No Cover Image

Journal article 324 views 254 downloads

Mineral rich algae with pine bark improved pain, physical function and analgesic use in mild-knee joint osteoarthritis, compared to Glucosamine: a randomized controlled pilot trial

Shane Heffernan Orcid Logo, C. McCarthy, S. Eustace, R.E. FitzPatrick, E. Delahunt, G. De Vito

Complementary Therapies in Medicine, Volume: 50

Swansea University Author: Shane Heffernan Orcid Logo

  • Heffernan2020.pdf

    PDF | Accepted Manuscript

    Released under the terms of a Creative Commons Attribution Non-Commercial No Derivatives License (CC-BY-NC-ND).

    Download (2.44MB)

Abstract

IntroductionOsteoarthritis (OA) is characterised by synovial joint pain, functional disability and affects ∼13% of people worldwide, of which ∼16-27% report Knee-OA (KOA). Glucosamine (Glu) is the most widely used nutraceutical treatment for OA despite a lack of scientific consensus, therefore alter...

Full description

Published in: Complementary Therapies in Medicine
ISSN: 0965-2299
Published: 2020
Online Access: Check full text

URI: https://cronfa.swan.ac.uk/Record/cronfa53601
Tags: Add Tag
No Tags, Be the first to tag this record!
Abstract: IntroductionOsteoarthritis (OA) is characterised by synovial joint pain, functional disability and affects ∼13% of people worldwide, of which ∼16-27% report Knee-OA (KOA). Glucosamine (Glu) is the most widely used nutraceutical treatment for OA despite a lack of scientific consensus, therefore alternative nutraceutical treatments are required. The aim of this study was to investigate the effect of Lithothamnion species, seawater-derived magnesium and pine bark (Aq+) on pain, symptoms and improve physical function in symptomatic (sKOA), compared to Glu.Methods358 participants were screened. In a double-blinded crossover pilot-trial, sKOA participant (n = 30) were randomly assigned to either the Glu group (2000 mg day-1) or Aq+ (3056 mg day-1) for 12 weeks (clinicaltrials.gov:NCT03106584). The Knee Injury and Osteoarthritis Outcome Score was used to assess subjective pain and symptoms. Timed-up-and-Go (TuG) and Six minute walking distance were used to assess functional change and analgesic use was recorded.ResultsAq+ improved pain, with a large effect (P < 0.01, d’ = 0.73, 95%CI 0.201-1.265) and no change for Glu (d’ = 0.38, P = 0.06). Only Aq+ improved pain (P < 0.05) for males (d’ = 0.91, 95%CI 0.162-1.667) and females (d’ = 0.55, 95%CI 0.210-1.299). In females, Aq+ improved TuG by -7.02% (d’ = 0.92, 95%CI 1.699-0.141) while Glu worsened performance by 4.18% (P = 0.04). Aq+ reduced analgesia by 71.6%, compared to Glu (P = 0.02; d’ = 0.82, 95%CI 1.524-0.123). Aq+ was superior to Glu at improving pain, KOOS subscales, physical function and analgesia use in mild-sKOA. Given these data, Aq+ should be considered as a supplementary treatment for early-stage-KOA and may have the potential to reduce use of pain medication, although larger replication studies are required.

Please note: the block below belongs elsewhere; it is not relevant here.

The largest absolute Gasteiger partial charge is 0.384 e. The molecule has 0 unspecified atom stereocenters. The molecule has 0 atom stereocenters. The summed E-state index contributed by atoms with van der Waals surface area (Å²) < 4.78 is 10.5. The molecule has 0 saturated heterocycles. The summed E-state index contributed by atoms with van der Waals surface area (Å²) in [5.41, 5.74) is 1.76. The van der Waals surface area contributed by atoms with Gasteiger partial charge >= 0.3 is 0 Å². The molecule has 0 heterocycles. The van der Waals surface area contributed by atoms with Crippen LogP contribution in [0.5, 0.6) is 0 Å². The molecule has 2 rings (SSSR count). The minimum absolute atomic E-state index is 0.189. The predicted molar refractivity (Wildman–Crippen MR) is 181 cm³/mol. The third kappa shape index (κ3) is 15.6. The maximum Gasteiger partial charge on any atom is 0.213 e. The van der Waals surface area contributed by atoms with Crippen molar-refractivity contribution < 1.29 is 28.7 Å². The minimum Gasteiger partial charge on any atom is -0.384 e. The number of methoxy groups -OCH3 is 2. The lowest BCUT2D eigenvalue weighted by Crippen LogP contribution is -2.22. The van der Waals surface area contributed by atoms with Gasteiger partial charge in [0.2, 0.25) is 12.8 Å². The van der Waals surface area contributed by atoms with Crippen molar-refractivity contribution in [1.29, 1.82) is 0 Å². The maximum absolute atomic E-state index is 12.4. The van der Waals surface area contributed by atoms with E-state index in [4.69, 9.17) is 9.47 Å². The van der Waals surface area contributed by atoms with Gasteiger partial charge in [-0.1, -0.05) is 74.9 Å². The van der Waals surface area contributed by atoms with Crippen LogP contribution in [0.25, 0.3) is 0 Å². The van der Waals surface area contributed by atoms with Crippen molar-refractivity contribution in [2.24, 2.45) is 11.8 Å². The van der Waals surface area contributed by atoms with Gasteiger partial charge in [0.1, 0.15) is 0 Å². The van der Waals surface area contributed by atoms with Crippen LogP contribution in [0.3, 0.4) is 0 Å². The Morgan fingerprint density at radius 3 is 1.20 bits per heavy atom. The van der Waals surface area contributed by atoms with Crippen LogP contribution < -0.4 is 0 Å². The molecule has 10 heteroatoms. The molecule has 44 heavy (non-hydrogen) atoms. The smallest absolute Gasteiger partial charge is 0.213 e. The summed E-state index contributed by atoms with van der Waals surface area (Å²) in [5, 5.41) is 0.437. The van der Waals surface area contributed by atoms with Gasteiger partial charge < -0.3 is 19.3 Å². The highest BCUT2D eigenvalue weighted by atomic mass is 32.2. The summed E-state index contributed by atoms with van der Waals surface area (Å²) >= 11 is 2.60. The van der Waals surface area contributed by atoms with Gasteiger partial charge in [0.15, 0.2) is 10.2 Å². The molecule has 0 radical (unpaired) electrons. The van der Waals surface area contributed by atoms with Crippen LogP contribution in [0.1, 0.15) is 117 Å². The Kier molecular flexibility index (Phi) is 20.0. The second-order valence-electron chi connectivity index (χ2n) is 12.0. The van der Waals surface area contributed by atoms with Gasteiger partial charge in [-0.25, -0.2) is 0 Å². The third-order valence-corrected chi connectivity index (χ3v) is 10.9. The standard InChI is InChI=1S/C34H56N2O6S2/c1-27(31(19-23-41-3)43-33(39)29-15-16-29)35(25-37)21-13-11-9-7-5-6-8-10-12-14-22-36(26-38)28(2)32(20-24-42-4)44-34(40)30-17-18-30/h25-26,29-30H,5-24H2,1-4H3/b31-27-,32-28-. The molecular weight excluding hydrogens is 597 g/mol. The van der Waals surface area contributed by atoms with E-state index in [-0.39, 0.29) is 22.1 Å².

Keywords: Lithothamnion, pain management, nutraceutical, seawater magnesium
College: Faculty of Science and Engineering